A WHISTLEBLOWER rumbled his own bosses after a secret spraying booth left him coughing up paint particles.

Bosses at Laser Shapes, in Blackburn, had created a poorly-ventilated spray paint enclosure at their premises in Witton Mill for their fabricated metal products, Preston Crown Court heard.

And when Health and Safety Executive (HSE) inspectors visited, to probe unrelated complaints about welding fumes, the booth was hidden away, the court was told.

But worker Christopher Hudson, whose health had been devastated by having to work inside the room, sent the HSE damning photos.

Former company owner James Harrison, 76, of Old Corn Mill Fold, Silsden, near Keighley, has now been given a 10-month suspended jail sentence, after being convicted of health and safety offences.

Passing sentence, Judge Robert Altham said: "That room represented a real risk to the health of people you employed."

The judge also told Harrison, who must carry out 200 hours community service and pay £5,458 court costs, that using hazardous solvents inside the booth had also created the risk of an explosion.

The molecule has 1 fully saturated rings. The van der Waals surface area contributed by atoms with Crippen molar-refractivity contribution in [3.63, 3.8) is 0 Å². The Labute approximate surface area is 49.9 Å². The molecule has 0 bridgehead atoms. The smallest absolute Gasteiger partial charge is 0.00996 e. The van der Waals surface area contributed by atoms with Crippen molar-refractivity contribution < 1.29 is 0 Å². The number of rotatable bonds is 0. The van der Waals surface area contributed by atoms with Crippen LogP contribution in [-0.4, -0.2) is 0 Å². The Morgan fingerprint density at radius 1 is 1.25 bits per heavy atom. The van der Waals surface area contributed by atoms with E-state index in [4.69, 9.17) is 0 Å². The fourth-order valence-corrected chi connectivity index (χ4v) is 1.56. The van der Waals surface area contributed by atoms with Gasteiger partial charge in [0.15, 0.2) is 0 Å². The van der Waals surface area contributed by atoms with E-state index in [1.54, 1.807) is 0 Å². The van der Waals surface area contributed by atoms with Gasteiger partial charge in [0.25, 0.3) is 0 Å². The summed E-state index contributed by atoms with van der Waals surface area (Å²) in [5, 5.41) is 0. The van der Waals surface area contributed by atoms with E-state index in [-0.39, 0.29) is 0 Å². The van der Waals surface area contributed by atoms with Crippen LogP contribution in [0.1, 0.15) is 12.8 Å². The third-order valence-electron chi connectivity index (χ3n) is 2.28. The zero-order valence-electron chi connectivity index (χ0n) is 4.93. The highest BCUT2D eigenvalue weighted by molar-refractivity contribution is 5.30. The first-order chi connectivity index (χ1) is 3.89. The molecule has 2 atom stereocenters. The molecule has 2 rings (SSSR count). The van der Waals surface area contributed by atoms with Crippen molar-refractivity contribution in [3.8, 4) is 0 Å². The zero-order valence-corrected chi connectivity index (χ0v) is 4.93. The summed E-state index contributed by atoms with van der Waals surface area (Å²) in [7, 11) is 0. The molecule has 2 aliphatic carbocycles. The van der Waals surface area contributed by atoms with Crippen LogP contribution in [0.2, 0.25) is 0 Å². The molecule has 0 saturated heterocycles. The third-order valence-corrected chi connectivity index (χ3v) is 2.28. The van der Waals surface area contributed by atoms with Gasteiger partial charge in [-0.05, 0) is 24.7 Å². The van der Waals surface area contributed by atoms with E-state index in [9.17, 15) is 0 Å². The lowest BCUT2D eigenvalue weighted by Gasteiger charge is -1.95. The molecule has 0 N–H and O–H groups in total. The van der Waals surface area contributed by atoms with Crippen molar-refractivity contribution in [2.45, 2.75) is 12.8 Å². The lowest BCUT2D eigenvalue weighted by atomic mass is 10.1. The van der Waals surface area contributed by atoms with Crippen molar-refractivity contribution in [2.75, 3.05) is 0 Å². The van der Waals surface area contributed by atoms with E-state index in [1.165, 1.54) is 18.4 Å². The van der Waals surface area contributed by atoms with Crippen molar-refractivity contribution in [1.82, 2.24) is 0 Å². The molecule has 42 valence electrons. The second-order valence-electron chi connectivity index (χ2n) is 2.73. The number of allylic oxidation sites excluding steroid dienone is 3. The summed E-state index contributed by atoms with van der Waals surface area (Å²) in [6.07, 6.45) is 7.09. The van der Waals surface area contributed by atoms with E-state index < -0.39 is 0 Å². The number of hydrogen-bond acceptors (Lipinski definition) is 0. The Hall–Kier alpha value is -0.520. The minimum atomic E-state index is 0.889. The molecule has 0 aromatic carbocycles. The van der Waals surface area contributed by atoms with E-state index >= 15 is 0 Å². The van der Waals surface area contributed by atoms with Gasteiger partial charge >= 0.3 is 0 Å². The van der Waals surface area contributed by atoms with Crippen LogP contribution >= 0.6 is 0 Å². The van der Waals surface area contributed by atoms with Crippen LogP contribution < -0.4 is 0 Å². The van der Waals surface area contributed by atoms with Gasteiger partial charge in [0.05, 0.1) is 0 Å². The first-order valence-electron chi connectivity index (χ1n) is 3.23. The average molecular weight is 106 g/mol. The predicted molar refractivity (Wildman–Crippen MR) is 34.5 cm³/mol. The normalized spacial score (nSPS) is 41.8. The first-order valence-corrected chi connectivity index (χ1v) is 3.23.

Rosalind Emsley-Smith, prosecuting, said Harrison became very aggressive when challenged about the spray paint operation's existence and attempted to deny all knowledge of it.

She told the court Mr Hudson, a father-of-three, had been left using inhalers and the prognosis for his eventual recovery were uncertain.

Andrew Hudson, defending, said his client's life had begun to fall apart after the death of his wife in January 2017.

Harrison had been attempting to keep Laser Shapes and its 40 employees afloat at the time while failing to cope with the loss, the court heard.

The defendant,. who was now retired after the firm's collapse, was "ashamed" he had put his employees in jeopardy, added Mr Hudson.